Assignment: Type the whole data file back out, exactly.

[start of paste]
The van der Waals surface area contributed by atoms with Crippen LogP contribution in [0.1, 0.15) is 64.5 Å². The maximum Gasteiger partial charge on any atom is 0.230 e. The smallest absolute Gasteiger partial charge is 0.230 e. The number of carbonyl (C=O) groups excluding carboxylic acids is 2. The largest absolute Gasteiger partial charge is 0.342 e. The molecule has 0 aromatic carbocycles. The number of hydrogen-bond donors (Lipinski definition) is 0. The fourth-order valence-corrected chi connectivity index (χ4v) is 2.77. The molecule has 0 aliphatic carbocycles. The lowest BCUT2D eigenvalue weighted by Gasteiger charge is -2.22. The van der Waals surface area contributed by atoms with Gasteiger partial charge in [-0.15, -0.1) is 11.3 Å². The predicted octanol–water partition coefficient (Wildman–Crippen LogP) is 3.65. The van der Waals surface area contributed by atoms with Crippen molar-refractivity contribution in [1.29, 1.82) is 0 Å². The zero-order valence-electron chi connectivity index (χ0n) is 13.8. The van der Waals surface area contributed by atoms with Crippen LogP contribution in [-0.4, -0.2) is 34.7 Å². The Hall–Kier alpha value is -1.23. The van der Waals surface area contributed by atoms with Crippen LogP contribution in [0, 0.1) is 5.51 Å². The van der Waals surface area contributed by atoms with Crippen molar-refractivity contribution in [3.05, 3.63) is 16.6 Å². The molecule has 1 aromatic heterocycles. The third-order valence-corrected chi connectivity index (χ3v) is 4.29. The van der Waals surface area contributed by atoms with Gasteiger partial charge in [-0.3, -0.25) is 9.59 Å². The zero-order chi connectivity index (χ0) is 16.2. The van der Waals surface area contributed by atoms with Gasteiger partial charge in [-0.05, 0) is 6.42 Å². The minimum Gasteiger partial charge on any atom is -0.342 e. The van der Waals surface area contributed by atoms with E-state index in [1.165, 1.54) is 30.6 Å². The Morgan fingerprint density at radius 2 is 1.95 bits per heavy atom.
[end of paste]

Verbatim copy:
The van der Waals surface area contributed by atoms with Crippen LogP contribution in [0.1, 0.15) is 64.5 Å². The maximum Gasteiger partial charge on any atom is 0.230 e. The smallest absolute Gasteiger partial charge is 0.230 e. The number of carbonyl (C=O) groups excluding carboxylic acids is 2. The largest absolute Gasteiger partial charge is 0.342 e. The molecule has 0 aromatic carbocycles. The number of hydrogen-bond donors (Lipinski definition) is 0. The fourth-order valence-corrected chi connectivity index (χ4v) is 2.77. The molecule has 0 aliphatic carbocycles. The lowest BCUT2D eigenvalue weighted by Gasteiger charge is -2.22. The van der Waals surface area contributed by atoms with Gasteiger partial charge in [-0.15, -0.1) is 11.3 Å². The predicted octanol–water partition coefficient (Wildman–Crippen LogP) is 3.65. The van der Waals surface area contributed by atoms with Crippen molar-refractivity contribution in [1.29, 1.82) is 0 Å². The zero-order valence-electron chi connectivity index (χ0n) is 13.8. The van der Waals surface area contributed by atoms with Crippen LogP contribution in [-0.4, -0.2) is 34.7 Å². The Hall–Kier alpha value is -1.23. The van der Waals surface area contributed by atoms with Crippen LogP contribution in [0, 0.1) is 5.51 Å². The van der Waals surface area contributed by atoms with Crippen molar-refractivity contribution in [3.05, 3.63) is 16.6 Å². The molecule has 1 aromatic heterocycles. The third-order valence-corrected chi connectivity index (χ3v) is 4.29. The van der Waals surface area contributed by atoms with Gasteiger partial charge in [-0.3, -0.25) is 9.59 Å². The zero-order chi connectivity index (χ0) is 16.2. The van der Waals surface area contributed by atoms with Gasteiger partial charge in [-0.05, 0) is 6.42 Å². The minimum Gasteiger partial charge on any atom is -0.342 e. The van der Waals surface area contributed by atoms with E-state index in [1.165, 1.54) is 30.6 Å². The Morgan fingerprint density at radius 2 is 1.95 bits per heavy atom.